2:00 pm – 3: 00 pm

Hurdles & Troubleshooting Panel Discussion: Barb Reese- Seneca Falls Schools and others TBD

This interactive session will include a panel of people who are currently involved in community composting and will discuss issues they have run into, how they got started and some of their success tips/tricks.

3:00 pm – 3:15 pm – Break

3:15 pm – 4:00 pm

Setting Up Community Compost:

Presenter TBD – Community compost can mean many things, but with the variety of communities there are many different models that could work for you. If you are interested in helping to set up a community composting program hear about some of the things you will need to think about or address.

Central New York Community Compost

Facility Tour 28th

9am to 4pm

Meet at NYS Grange Headquarters

Homer Municipal Composting Facility:

The Village of Homer site is a yard waste facility serving residents of the Village of Homer that has been in operation for many years. For the last few years, the site has been staffed part time which has helped tremendously with management of materials. Village residents can drop off yard waste and pick up finished compost and wood chips for free. The Village of Homer and surrounding municipalities have a cooperative agreement and mutually own a tub grinder.

Cornell University Composting Facility:

Cornell University’s compost facility is a 4.0 acre facility that serves the Cornell Campus and community. The site handles approximately 850 tons of pre and postconsumer food scraps and compostables, 3,300 tons of animal manure/bedding, and 300 tons of plant material and soil. The facility uses a turned windrow system which creates compost in approximately 6-9 months. Finished material is either used on Cornell farm fields or is moved to a curing area to mature and then be sold to the community.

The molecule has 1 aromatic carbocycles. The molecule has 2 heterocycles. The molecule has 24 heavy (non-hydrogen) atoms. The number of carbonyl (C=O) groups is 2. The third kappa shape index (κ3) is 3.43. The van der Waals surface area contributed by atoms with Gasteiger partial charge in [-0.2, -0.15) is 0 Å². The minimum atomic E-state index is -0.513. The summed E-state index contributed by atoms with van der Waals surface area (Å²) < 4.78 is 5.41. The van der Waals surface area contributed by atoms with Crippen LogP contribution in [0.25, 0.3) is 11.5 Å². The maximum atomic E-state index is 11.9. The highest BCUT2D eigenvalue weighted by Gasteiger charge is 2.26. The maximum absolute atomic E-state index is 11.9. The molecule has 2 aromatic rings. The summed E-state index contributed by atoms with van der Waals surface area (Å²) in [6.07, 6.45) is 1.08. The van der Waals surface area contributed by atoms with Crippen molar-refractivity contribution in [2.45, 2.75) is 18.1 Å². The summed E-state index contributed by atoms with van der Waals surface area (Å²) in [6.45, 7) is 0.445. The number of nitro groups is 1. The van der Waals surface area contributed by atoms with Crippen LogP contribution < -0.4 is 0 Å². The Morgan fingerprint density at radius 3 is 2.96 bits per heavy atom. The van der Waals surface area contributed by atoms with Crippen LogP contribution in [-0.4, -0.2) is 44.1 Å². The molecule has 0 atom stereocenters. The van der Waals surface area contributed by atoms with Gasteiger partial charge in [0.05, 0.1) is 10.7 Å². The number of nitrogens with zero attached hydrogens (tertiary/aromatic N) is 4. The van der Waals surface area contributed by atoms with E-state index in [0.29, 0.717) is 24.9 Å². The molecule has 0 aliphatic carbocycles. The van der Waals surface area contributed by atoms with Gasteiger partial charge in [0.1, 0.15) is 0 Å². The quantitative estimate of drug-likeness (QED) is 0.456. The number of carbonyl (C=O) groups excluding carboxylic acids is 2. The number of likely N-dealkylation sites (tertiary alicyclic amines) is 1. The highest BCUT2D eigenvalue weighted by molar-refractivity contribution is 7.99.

Tompkins County Recycling & Solid Waste Center:

Residents can drop off up to 10 gallons/person/day of food scraps (including paper towels and napkins), free of charge at a number of drop spot locations. The collected material is transported to Cayuga Compost to be turned into compost. There are also other options for businesses that are available.

Cayuga Compost:

Cayuga Compost is a division of P&S Excavating, LLC. We are an organics collection and commercial processing facility that is permitted to receive up to 5,000 tons of organics per year. Our facility encompasses 5 acres, and utilizes a turned windrow method. Since 2006, we have diverted over 23,000 tons of organics from going to the landfill; after a 10 month all natural process; these are turned into a fully composted, nutrient rich soil amendment. This all natural soil amendment is then sold in bag and/or bulk to homeowners, landscapers, agriculture, and construction companies. Cayuga Compost, in partnership with the Tompkins County Recycling Division, is expanding its outreach and services to further our combined goal of helping to keep our community healthy and sustainable.